Cloud backup vendor Backblaze issued its latest quarterly findings for hard-disk drive (HDD) reliability, and it shows a slight uptick in failure rates — but hardly something to fret over.
All told, Backblaze has 106,238 hard drives spinning in three data center colocations, and every quarter it highlights the failure rate of each model drive it uses. The company first came to prominence several years ago when it highlighted an abnormally high failure rate of Seagate drives.
The problem arose about two years after massive floods in Thailand (around 2011) ruined the manufacturing facilities of several hard drive manufacturers, with Seagate taking it especially hard. I did some reporting back then for a now-defunct publication and found out that some corners were cut to get hard drive production going again and that those cuts resulted in a bunch of time bomb hard drives with higher than average failure rates.
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Since then, things have settled down and the Backblaze reports have gotten rather boring. There haven’t been any great abnormalities or problems to be had in recent years, and the one thing Backblaze noted was that consumer hard drives were often more reliable than “enterprise” hard drives supposedly made for the data center.
One of the knocks on Backblaze is that its report covers its entire inventory, and comparing a brand-new 12TB drive to a 4TB drive that has been in deployment for a few years isn’t exactly fair. Backblaze currently uses 4TB to 14TB drives, but it is retiring the 4TB drives as fast as it can.
Annualized failure rates for hard-disk drives increase slightly
With Backblaze's new report, things have changed. The company uses primarily HGST (owned by Western Digital) and Seagate drives with very little WD in its inventory. Over the last three years, the trend for annualized failure rates (AFR) has fallen, but with Q1 of 2019, things have gone back up.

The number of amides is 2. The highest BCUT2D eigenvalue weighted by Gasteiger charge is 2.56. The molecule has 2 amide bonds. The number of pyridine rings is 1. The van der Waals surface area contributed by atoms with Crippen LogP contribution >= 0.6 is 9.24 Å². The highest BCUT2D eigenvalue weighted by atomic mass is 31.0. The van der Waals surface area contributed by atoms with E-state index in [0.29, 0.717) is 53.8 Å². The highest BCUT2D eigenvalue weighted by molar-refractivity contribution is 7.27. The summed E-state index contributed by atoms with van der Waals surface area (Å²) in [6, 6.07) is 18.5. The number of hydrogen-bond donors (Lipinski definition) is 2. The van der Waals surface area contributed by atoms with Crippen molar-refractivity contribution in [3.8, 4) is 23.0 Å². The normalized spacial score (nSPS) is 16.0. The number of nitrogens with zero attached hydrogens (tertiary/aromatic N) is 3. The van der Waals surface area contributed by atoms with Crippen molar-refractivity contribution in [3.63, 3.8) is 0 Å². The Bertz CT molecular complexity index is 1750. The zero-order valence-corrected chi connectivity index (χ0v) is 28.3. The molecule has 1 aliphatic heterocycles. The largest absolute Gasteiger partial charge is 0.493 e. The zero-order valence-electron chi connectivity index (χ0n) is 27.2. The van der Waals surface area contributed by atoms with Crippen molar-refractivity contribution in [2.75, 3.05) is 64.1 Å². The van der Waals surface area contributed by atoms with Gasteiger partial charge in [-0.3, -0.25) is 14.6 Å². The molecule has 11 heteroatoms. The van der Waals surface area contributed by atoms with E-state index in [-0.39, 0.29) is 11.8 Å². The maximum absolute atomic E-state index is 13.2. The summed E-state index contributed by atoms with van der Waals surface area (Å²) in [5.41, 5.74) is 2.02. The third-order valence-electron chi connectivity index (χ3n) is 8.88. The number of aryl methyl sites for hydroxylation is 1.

Andy Klein, director for compliance at the company, noted in a blog post that “while Seagate has reduced their failure rate over 50 percent during that time [a three-year timeframe], the upward trend over the last three quarters requires some consideration."
The highest AFR, at 2.6%, comes from a 12TB HGST brand, but context is everything here: They had one failed unit out of 520 deployed. That’s easily an aberration. The next highest failure rate is 2.22% for a 12TB Seagate helium drive, also a very new model. It had 180 fail out of 34,708 deployed.
After that it drops to 1%, and some are in the less than 1% range. Sure, there is no doubt Seagate drives had higher failure rates than HGST drives in general, but when the failure rate is 1% vs. almost 0% you can’t complain too much — unless you are buying hard drives in the tens of thousands like BackBlaze does.
“The Annualized Failure Rate (AFR) for Q1 is 1.56%. That’s as high as the quarterly rate has been since Q4 2017, and its part of an overall upward trend we’ve seen in the quarterly failure rates over the last few quarters,” wrote Klein. He said the company would monitor the trend going forward to see if anything new comes of it.
Klein noted that while Backblaze reduced the total number of hard drives in service in Q1 by 648 drives compared to the prior quarter, the company added nearly 60 petabytes of storage. That’s due to the retirement of more than 8,000 4TB-8TB drives and replacing them with 92,000 12TB drives.